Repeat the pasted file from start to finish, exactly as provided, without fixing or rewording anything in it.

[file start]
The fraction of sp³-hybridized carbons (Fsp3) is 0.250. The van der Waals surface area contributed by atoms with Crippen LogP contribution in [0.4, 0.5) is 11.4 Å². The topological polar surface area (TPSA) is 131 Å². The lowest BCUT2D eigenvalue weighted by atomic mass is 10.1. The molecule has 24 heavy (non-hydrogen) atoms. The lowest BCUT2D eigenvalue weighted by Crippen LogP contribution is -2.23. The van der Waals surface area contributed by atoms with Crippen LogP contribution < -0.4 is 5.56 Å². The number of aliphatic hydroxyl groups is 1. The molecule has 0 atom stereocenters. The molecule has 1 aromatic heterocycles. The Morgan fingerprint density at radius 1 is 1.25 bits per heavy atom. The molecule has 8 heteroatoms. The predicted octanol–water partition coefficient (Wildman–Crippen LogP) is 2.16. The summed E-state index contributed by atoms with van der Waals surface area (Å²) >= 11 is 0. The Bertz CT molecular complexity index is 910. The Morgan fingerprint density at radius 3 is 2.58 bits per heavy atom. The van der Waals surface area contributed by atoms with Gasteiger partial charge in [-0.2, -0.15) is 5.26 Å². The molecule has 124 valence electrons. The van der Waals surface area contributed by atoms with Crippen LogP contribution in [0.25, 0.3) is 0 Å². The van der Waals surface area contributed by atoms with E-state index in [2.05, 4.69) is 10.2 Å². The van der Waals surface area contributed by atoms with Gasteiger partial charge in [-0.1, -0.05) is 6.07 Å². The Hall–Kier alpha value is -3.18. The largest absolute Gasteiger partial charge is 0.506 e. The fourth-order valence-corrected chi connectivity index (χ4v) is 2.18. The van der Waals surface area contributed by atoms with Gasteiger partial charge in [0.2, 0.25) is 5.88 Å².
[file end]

The fraction of sp³-hybridized carbons (Fsp3) is 0.250. The van der Waals surface area contributed by atoms with Crippen LogP contribution in [0.4, 0.5) is 11.4 Å². The topological polar surface area (TPSA) is 131 Å². The lowest BCUT2D eigenvalue weighted by atomic mass is 10.1. The molecule has 24 heavy (non-hydrogen) atoms. The lowest BCUT2D eigenvalue weighted by Crippen LogP contribution is -2.23. The van der Waals surface area contributed by atoms with Crippen LogP contribution < -0.4 is 5.56 Å². The number of aliphatic hydroxyl groups is 1. The molecule has 0 atom stereocenters. The molecule has 1 aromatic heterocycles. The Morgan fingerprint density at radius 1 is 1.25 bits per heavy atom. The molecule has 8 heteroatoms. The predicted octanol–water partition coefficient (Wildman–Crippen LogP) is 2.16. The summed E-state index contributed by atoms with van der Waals surface area (Å²) >= 11 is 0. The Bertz CT molecular complexity index is 910. The Morgan fingerprint density at radius 3 is 2.58 bits per heavy atom. The van der Waals surface area contributed by atoms with Gasteiger partial charge in [-0.2, -0.15) is 5.26 Å². The molecule has 124 valence electrons. The van der Waals surface area contributed by atoms with Crippen LogP contribution in [0.25, 0.3) is 0 Å². The van der Waals surface area contributed by atoms with E-state index in [2.05, 4.69) is 10.2 Å². The van der Waals surface area contributed by atoms with Gasteiger partial charge in [-0.1, -0.05) is 6.07 Å². The Hall–Kier alpha value is -3.18. The largest absolute Gasteiger partial charge is 0.506 e. The fourth-order valence-corrected chi connectivity index (χ4v) is 2.18. The van der Waals surface area contributed by atoms with Gasteiger partial charge in [0.2, 0.25) is 5.88 Å².